‘Composite binary images showing the spatio-temporal patterns formed when air displaces oil in a Hele-Shaw channel with an elastic upper boundary. By manipulating the initial level of collapse of the upper boundary, as well as the flow rate, we may observe a range of patterns, some reminiscent of feathers.’
Shock-waves over a flexible surface in a supersonic wind tunnel
Michela Gramola (Imperial College, London)
'The images show the evolution of the structure of a shock-wave formed on a flexible aluminium plate as the supersonic flow interacts with the changing geometry of the deforming surface. Each pop art-inspired image is a composite of eight individual frames acquired using Schlieren photography in a supersonic wind tunnel.'
The hydrodynamics of plesiosaurs
Luke Muscutt (University of Southampton)
‘A combination of data from simulations and experiments on tandem flapping flippers.’
Interfacial waves in the two-layer rotating annulus
Paul Williams (University of Reading)
Two immiscible layers represent the stratified mid-latitude atmosphere, and internal interfacial waves develop and interact nonlinearly. A wide range of wave behaviours are observed: for example, the left-hand image shows two packets of spontaneously emitted inertia-gravity waves in the troughs of a large-scale baroclinic wave, while the right-hand image shows a rotationally modified Kelvin-Helmholtz wave generated from shear instability at sub-critical Richardson number. An optically active liquid generates different colours according to interface height.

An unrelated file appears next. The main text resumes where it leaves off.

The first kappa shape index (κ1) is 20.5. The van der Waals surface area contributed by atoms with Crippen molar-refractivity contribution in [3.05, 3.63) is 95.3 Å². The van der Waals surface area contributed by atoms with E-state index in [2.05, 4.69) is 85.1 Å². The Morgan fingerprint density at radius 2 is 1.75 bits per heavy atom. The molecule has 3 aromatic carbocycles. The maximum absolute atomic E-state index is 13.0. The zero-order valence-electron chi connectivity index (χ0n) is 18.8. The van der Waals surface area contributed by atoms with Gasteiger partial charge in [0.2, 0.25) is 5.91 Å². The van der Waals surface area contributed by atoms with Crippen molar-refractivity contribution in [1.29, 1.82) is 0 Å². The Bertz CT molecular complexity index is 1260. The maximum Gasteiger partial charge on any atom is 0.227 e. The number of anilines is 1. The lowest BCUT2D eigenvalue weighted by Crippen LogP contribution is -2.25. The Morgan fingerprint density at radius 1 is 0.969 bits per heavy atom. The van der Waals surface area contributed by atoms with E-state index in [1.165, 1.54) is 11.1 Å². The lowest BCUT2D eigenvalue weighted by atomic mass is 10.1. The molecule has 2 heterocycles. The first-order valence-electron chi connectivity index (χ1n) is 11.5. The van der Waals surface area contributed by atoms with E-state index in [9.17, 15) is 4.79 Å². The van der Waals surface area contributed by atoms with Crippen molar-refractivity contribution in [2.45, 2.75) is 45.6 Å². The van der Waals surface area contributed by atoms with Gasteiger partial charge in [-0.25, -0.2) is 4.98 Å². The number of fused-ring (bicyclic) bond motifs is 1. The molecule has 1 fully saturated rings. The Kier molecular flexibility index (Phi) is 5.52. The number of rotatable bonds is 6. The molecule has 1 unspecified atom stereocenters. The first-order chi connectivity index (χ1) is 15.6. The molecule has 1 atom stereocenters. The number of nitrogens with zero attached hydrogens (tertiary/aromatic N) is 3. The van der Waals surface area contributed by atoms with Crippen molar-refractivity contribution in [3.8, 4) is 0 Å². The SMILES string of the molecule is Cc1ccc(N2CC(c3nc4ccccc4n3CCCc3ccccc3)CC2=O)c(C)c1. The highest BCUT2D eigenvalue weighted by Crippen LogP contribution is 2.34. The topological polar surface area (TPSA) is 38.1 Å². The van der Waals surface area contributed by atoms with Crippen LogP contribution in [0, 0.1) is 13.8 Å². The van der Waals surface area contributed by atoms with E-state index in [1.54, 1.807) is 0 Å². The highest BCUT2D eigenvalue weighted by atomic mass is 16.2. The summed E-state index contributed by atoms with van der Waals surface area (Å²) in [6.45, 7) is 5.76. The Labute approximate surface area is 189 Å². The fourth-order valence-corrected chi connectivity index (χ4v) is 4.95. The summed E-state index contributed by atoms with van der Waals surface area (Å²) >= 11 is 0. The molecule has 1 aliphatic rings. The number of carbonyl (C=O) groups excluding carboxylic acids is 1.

Petal-like fluid-driven fracture patterns
Niall O’Keeffe (University of Cambridge)
‘A fluid-driven fracture propagates radially in a transparent hydrogel. The fracture surface, post experiment, consists of beautiful fractal patterns called step-lines. These are small changes in height along the surface of the gel, which follow a logarithmic spiral shape.’
Kármán vortex street in the wake of an oscillating circular cylinder in laminar flow conditions
Elvin Hii (BMT UK 2 Limited)
Flow visualization for a circular cylinder section in laminar flow conditions within a wind tunnel.
Controlling vortex breakdown in swirling pipe flow
David Dennis (University of Liverpool)
A vortex breakdown occurs as fluid flows from a rotating pipe into a stationary pipe at a constant rate. The decaying swirl creates an adverse pressure gradient on the pipe axis, which reverses the flow and forms a recirculation "bubble". The bubble's size is controlled by the speed of rotation.
Storm in a glass
Jason Stafford (Imperial College, London)
A column is formed in a rotating glass of water as fluorescent green dye is introduced. At low Rossby number, the Coriolis force dominates, controlling the dye motion. This unfiltered UV-illuminated image shows spiral filaments, mirroring the structure of a large-scale natural storm, also governed by the same invisible force.
Fabulous, flowing, and folding fountain of chocolate
Lyes Kahouadji (Imperial College London)
A three-dimensional direct numerical simulation of a heated chocolate fountain flow, including temperature and flow fields in a vertical slice. The geometrical structure is built from primitive geometrical objects using a state distance function (positive for fluid and negative for solid). Both the Navier-Stokes and thermal energy equations have been solved in the context of a front-tracking-based multiphase method and fluid structure interaction. Physical properties of melted chocolate (40°C) flowing and ambient atmosphere (20°C) have been used.